At one of my jobs they couldn’t quite make payroll within the first month I was there.
Not a good sign, of course, and a little too late as a warning. But there were plenty of other indicators along the way that could have tipped me off to this organization’s lack of viability.
And if I’m honest with myself, I have to admit that I was aware of those alarm bells, but I just wanted that job, and thought I could make it work.
I’ve since learned that’s a little like marrying someone and hoping they’ll change. Even in this economy, I think if you get a bad feeling about a job, you shouldn’t take it. You’ll be better off in the long run – or maybe even the short run if it’s like that job where they couldn’t pay me after the first month.
Here are some of the warning signs I’ve noticed over the years:
- Too many directors, not enough staff – I once worked for an organization that had no staff (I was the only one) and approximately 138, O.K. 17, members on the Board of Directors, most of whom participated in the interview process. To say the organization lacked focus is like saying the Titanic had a rough passage. But even in less extreme examples, watch out for jobs where you’ll be expected to meet multiple, possibly conflicting needs.
- During the interview, the interviewer doesn’t let you speak. – Enough said.
- You get the distinct impression that someone on the hiring committee doesn’t think your potential job should exist. – Non-profits are more prone to this sort of folderol than more commercial enterprises, but the underlying issue can be found in both worlds – your new job will be built on the fault lines between rival factions in the organization. That’s just not a comfortable place to be and there’s no way of knowing whether your side will prevail. You might not even want to be on that side, once you know the score. Unless you thrive on conflict, give these situations a pass.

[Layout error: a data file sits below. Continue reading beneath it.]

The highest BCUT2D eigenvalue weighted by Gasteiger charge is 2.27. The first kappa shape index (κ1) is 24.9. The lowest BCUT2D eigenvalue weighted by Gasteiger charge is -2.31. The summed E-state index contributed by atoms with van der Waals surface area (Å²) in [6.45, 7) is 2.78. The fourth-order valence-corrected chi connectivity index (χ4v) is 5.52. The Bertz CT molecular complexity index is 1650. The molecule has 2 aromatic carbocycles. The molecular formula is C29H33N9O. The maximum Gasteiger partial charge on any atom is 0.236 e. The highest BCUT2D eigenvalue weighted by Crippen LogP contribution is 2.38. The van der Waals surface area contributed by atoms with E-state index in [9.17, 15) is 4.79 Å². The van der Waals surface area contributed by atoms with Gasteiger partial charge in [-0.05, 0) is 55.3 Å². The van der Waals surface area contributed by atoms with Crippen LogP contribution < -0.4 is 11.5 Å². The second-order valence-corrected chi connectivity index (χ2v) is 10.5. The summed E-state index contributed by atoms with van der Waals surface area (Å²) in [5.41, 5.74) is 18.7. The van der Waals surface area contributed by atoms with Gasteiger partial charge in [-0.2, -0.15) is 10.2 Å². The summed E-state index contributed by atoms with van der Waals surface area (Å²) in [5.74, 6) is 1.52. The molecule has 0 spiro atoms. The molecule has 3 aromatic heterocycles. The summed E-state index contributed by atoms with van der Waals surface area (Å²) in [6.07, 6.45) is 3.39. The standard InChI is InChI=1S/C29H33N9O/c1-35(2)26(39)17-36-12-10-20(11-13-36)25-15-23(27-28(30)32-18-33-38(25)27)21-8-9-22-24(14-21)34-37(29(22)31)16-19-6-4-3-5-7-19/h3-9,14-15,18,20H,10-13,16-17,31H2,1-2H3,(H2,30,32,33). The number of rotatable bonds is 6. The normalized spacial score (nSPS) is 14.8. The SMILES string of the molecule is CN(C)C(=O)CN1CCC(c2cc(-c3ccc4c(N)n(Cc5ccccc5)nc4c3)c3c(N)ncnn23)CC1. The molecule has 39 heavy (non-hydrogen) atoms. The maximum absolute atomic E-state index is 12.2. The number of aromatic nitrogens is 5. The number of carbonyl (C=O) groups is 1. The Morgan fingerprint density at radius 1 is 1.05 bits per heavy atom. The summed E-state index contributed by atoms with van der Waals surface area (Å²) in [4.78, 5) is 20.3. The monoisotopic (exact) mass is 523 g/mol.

- No one has lasted more than 18 months on the job. – Remember what I said about thinking you can change someone, or that things will be different this time? You can’t and they won’t.
- Someone in the hallway stops you and asks if you can tell she’s been crying. – Even the most dysfunctional workplaces won’t always be such a drama-rama scene, but the vibes will still be palpable. Put your nose to the ground and your ear to the wind, or vice versa, and do what you need to do to get a sense of how people feel about working somewhere before you sign on to do the same.
These are just a few of the warning signs I’ve noticed. What are some of your career warning light indicators?
by Danielle Dresden